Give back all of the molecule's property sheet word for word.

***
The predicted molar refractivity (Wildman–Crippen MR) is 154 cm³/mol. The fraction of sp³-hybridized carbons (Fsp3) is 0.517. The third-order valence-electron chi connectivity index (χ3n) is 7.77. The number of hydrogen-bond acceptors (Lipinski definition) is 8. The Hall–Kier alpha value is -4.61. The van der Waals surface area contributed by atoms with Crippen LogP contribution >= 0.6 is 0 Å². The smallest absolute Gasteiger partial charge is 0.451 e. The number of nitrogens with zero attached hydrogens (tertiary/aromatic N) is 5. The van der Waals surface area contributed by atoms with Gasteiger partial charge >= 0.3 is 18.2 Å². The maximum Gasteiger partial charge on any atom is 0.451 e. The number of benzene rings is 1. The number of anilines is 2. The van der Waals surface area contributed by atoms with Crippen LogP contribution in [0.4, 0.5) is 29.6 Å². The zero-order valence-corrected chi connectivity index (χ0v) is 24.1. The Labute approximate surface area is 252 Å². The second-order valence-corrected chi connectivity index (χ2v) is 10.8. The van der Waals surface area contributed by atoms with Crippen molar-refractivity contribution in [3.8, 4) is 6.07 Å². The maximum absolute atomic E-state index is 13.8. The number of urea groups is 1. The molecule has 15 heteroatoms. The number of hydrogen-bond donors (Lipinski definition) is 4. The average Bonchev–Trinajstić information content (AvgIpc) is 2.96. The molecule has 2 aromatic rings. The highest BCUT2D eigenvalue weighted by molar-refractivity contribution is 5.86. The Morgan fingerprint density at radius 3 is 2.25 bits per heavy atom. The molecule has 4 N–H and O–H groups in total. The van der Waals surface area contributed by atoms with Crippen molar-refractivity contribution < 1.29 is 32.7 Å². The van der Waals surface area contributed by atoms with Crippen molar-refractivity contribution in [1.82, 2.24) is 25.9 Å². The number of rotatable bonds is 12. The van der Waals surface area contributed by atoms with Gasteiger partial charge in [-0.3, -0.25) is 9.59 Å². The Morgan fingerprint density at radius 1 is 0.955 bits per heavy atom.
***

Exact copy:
The predicted molar refractivity (Wildman–Crippen MR) is 154 cm³/mol. The fraction of sp³-hybridized carbons (Fsp3) is 0.517. The third-order valence-electron chi connectivity index (χ3n) is 7.77. The number of hydrogen-bond acceptors (Lipinski definition) is 8. The Hall–Kier alpha value is -4.61. The van der Waals surface area contributed by atoms with Crippen LogP contribution >= 0.6 is 0 Å². The smallest absolute Gasteiger partial charge is 0.451 e. The number of nitrogens with zero attached hydrogens (tertiary/aromatic N) is 5. The van der Waals surface area contributed by atoms with Gasteiger partial charge >= 0.3 is 18.2 Å². The maximum Gasteiger partial charge on any atom is 0.451 e. The number of benzene rings is 1. The number of anilines is 2. The van der Waals surface area contributed by atoms with Crippen LogP contribution in [0.4, 0.5) is 29.6 Å². The zero-order valence-corrected chi connectivity index (χ0v) is 24.1. The Labute approximate surface area is 252 Å². The second-order valence-corrected chi connectivity index (χ2v) is 10.8. The van der Waals surface area contributed by atoms with Crippen molar-refractivity contribution in [3.8, 4) is 6.07 Å². The maximum absolute atomic E-state index is 13.8. The number of urea groups is 1. The molecule has 15 heteroatoms. The number of hydrogen-bond donors (Lipinski definition) is 4. The average Bonchev–Trinajstić information content (AvgIpc) is 2.96. The molecule has 2 aromatic rings. The highest BCUT2D eigenvalue weighted by molar-refractivity contribution is 5.86. The Morgan fingerprint density at radius 3 is 2.25 bits per heavy atom. The molecule has 4 N–H and O–H groups in total. The van der Waals surface area contributed by atoms with Crippen molar-refractivity contribution < 1.29 is 32.7 Å². The van der Waals surface area contributed by atoms with Crippen molar-refractivity contribution in [1.82, 2.24) is 25.9 Å². The number of rotatable bonds is 12. The van der Waals surface area contributed by atoms with Gasteiger partial charge in [-0.3, -0.25) is 9.59 Å². The Morgan fingerprint density at radius 1 is 0.955 bits per heavy atom.